Why CBA and Westpac were so quick to cut

The banks scrambling around to pass on the rate cut could be a signal of their own concerns about the slowdown in the economy.

Now that’s something you don’t see too often! Less than 24 hours after the Reserve Bank cut official interest rates the major banks were scrambling to pass the reduction through to home loan rates.

The big banks have always been quick to pass on rate increases and slow to move in the opposite direction. The alacrity with which Commonwealth Bank and Westpac moved is unusual, which may be a function of both the competitive and economic settings.

In cutting the cash rate to a historical low, the RBA was responding to an economy that is slowing at a greater rate than it had previously anticipated, as well as to the growing number of central banks now engaged in the global currency wars.

The last thing it would want as the commodities crunch continues to batter the terms of trade is for the interest rate differential to attract a deluge of carry trade capital that pushes up the Australian dollar.

The banks may, from a somewhat narrower perspective, be signalling their own concerns about the slowdown in the economy.

It says something telling (and disconcerting) that the cuts to their headline rates (28 basis points for Westpac, 25 basis points for CBA) have lowered their standard variable rate mortgages to their lowest levels since early 2009, in the immediate aftermath of the global financial crisis.

The problem confronting the major banks is their outlook. In recent years much of the momentum in their earnings that has under-pinned their extraordinary share price levels has been generated by a continual fall in bad and doubtful debt charges and cost-cutting.

Those forces, which are waning, have offset credit growth numbers that by historical standards have been quite modest. Lending for housing has been solid -- it is running at about 7 per cent annualised -- but that growth is less than half that which was generated pre-crisis. Business demand for credit has also picked up from negligible post-crisis levels, but is still running at less than 5 per cent.

Factor in a deteriorating economy and the outlook for volume growth to offset the declining impact of reducing bad debt charges and cost reductions isn’t encouraging.

The other factor colouring the outlook for lending volumes (and the economy) is that neither households nor businesses have been using the windfall gains to household income of the historically low interest rates to go on spending or borrowing sprees. Instead they have been using it to deleverage.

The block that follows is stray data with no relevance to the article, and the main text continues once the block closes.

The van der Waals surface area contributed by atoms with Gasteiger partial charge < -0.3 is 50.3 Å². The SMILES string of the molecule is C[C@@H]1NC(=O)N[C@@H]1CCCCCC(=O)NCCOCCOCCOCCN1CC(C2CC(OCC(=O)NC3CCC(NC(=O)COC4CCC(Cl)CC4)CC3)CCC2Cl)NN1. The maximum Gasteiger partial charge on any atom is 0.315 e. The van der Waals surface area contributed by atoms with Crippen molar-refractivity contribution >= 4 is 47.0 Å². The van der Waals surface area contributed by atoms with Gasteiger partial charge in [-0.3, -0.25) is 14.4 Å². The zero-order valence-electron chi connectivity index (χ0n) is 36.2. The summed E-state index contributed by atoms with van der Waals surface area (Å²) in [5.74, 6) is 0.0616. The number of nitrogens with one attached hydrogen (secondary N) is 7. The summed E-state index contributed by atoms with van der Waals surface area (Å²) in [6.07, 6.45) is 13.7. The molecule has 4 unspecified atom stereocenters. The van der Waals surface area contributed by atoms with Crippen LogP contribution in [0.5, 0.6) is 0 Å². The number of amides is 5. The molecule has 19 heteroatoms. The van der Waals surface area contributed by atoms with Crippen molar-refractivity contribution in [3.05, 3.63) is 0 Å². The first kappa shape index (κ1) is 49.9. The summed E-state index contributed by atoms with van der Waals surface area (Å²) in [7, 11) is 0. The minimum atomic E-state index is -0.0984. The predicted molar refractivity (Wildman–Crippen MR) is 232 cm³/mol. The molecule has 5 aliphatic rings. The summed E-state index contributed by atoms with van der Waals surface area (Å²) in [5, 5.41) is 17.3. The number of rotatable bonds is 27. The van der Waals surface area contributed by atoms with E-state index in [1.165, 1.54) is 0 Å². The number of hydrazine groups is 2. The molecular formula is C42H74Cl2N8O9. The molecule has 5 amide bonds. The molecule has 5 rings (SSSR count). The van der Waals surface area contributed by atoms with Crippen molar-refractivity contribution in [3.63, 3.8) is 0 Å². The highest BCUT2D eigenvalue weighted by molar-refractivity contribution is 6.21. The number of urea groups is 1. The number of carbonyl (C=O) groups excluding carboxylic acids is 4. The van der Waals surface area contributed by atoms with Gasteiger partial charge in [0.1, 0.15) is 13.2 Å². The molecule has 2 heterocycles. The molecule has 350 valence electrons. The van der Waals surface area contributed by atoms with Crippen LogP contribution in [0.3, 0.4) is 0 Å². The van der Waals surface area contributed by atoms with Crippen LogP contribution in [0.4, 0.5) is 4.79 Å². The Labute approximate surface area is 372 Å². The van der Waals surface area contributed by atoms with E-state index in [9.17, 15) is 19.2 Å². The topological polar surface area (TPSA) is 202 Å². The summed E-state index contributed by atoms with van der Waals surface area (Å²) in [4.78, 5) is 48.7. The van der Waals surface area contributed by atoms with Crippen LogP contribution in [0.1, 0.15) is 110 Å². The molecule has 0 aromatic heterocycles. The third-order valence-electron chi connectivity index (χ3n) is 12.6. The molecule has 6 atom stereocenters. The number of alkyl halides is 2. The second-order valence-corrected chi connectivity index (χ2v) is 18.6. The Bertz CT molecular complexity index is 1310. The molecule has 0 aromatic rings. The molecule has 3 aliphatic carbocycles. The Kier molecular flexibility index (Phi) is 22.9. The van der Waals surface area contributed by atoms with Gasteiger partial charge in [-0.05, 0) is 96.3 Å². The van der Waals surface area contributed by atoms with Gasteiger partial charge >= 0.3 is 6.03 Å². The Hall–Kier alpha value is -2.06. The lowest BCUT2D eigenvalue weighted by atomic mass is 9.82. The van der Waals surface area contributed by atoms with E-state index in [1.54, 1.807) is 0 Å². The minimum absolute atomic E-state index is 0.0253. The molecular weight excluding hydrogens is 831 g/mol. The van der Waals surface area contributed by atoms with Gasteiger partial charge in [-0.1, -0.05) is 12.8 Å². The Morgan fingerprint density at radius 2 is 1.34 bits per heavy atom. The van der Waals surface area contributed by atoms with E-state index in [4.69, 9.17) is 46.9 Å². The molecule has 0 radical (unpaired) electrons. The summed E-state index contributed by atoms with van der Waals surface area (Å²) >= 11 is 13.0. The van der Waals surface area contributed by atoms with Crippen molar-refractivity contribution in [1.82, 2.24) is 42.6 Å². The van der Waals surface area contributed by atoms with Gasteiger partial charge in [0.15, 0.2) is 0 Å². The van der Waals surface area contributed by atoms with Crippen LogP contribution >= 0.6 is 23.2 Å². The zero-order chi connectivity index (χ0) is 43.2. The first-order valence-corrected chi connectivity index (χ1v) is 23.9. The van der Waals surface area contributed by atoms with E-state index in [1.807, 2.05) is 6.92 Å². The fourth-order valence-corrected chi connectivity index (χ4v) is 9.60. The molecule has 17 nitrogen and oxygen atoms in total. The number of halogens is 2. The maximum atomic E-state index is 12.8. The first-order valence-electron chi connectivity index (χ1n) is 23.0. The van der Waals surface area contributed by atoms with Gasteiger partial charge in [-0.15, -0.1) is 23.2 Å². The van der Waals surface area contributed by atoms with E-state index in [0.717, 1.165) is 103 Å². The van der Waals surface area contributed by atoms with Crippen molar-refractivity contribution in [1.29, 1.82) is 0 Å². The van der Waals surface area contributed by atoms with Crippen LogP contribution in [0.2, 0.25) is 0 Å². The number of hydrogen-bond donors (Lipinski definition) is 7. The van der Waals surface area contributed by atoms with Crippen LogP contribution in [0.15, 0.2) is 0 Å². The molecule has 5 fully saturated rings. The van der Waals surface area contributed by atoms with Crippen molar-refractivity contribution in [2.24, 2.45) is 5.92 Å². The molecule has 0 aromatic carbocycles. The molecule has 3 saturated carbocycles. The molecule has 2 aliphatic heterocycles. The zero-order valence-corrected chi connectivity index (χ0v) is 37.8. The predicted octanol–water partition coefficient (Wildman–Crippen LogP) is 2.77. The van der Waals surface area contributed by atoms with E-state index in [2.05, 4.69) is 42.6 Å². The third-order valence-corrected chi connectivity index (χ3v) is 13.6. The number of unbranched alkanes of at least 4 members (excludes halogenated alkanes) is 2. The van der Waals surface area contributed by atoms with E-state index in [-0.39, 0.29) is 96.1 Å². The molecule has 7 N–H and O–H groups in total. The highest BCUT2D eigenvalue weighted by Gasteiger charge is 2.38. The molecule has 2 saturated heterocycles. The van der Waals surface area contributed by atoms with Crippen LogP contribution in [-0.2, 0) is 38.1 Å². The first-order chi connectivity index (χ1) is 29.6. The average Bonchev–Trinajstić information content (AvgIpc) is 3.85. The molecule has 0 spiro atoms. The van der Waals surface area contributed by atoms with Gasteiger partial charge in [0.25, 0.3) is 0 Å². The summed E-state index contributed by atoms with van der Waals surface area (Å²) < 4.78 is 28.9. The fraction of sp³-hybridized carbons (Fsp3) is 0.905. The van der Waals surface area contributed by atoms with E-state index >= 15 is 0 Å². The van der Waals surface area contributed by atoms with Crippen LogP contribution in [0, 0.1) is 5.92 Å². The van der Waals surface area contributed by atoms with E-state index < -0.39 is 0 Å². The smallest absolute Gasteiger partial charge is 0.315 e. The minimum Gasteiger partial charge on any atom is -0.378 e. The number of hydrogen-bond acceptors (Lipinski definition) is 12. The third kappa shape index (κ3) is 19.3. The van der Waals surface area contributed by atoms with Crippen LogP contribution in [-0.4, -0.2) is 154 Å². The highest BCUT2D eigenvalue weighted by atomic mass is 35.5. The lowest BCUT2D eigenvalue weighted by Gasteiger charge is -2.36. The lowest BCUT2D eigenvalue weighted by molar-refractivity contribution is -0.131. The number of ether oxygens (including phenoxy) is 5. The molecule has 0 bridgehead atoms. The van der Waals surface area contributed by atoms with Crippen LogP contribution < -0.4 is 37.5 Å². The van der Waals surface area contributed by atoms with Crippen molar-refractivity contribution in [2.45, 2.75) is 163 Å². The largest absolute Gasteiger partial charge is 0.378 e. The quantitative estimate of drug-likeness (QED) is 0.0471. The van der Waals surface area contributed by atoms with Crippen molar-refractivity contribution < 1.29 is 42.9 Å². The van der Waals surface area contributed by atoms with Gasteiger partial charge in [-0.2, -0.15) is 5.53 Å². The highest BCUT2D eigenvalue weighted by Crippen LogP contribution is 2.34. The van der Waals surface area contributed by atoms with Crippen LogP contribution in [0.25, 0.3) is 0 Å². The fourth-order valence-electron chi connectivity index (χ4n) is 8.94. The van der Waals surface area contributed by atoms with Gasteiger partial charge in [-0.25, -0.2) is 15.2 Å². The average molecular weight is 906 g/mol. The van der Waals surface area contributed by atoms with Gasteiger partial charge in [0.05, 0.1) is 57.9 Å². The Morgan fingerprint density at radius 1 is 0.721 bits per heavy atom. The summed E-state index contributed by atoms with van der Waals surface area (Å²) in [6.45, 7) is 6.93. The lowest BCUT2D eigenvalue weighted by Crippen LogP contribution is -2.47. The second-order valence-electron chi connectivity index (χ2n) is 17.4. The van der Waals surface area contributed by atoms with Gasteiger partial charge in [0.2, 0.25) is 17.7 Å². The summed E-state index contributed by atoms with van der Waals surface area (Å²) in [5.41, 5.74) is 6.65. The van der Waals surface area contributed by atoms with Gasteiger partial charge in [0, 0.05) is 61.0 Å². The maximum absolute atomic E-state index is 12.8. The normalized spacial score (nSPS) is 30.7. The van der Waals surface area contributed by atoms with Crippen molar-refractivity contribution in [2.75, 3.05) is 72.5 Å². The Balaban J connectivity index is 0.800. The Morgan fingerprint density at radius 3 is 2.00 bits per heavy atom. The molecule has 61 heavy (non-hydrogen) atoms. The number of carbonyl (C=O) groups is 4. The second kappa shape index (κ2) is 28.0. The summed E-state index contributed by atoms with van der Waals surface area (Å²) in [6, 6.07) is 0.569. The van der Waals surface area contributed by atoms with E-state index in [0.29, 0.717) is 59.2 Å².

Westpac said today that about 67 per cent of its customers are ahead in their mortgage payments.

The story is the same for the other banks. CBA, the biggest lender for housing, has around 75 per cent of its customers paying down their mortgages faster than required. NAB has had a similar experience to Westpac, while ANZ has about half its customer base reducing their mortgages faster than required.

Essentially, borrowers are maintaining their repayments even though their interest rates have fallen dramatically. While that’s good for the customers, who are reducing their risk and increasing their equity, it’s a mixed blessing for the banks. It does help reduce the risk in their home loan books, although that tends to be overstated, but it means their balance sheet footings are shrinking.

To maintain or increase their balance sheets and drive the volume growth to offset the fading momentum from lower bad debt charges and cost reductions they need to drive new lending.

There were some interesting trends in lending last year.

CBA and Westpac backed off a bit on mortgage lending, with the two biggest home loan providers growing their mortgage books at rates lower than the growth in the system. NAB grew its book at slightly more than the rate of system growth, as did ANZ.

In business lending, Westpac went on something of a spree, which is continuing. Its loans to businesses were growing at around twice the system’s rate. While its peers picked up the rates of growth in their lending towards the end of the year, generating something of a tussle for new business loans, they all grew below the system’s growth rate.

The relative appeal of business loans relative to housing loans ought to improve if the Murray inquiry recommendations on the majors’ capital requirements for home loans are implemented, but in the current environment it is unlikely there is going to be a surge in new lending.

There is likely to be a battle for market share, with winners and losers, one made more intense by the determination of new NAB chief executive, Andrew Thorburn, to reassert NAB’s former dominance of business lending.

The tightening environment, the gloomy outlook and the way households and businesses have been responding to rate cuts ought to mean that the banks will need to fight for whatever demand for new loans there might be. That might explain why CBA and Westpac, with by far the biggest exposures to the mortgage segment, were so quick off the mark today.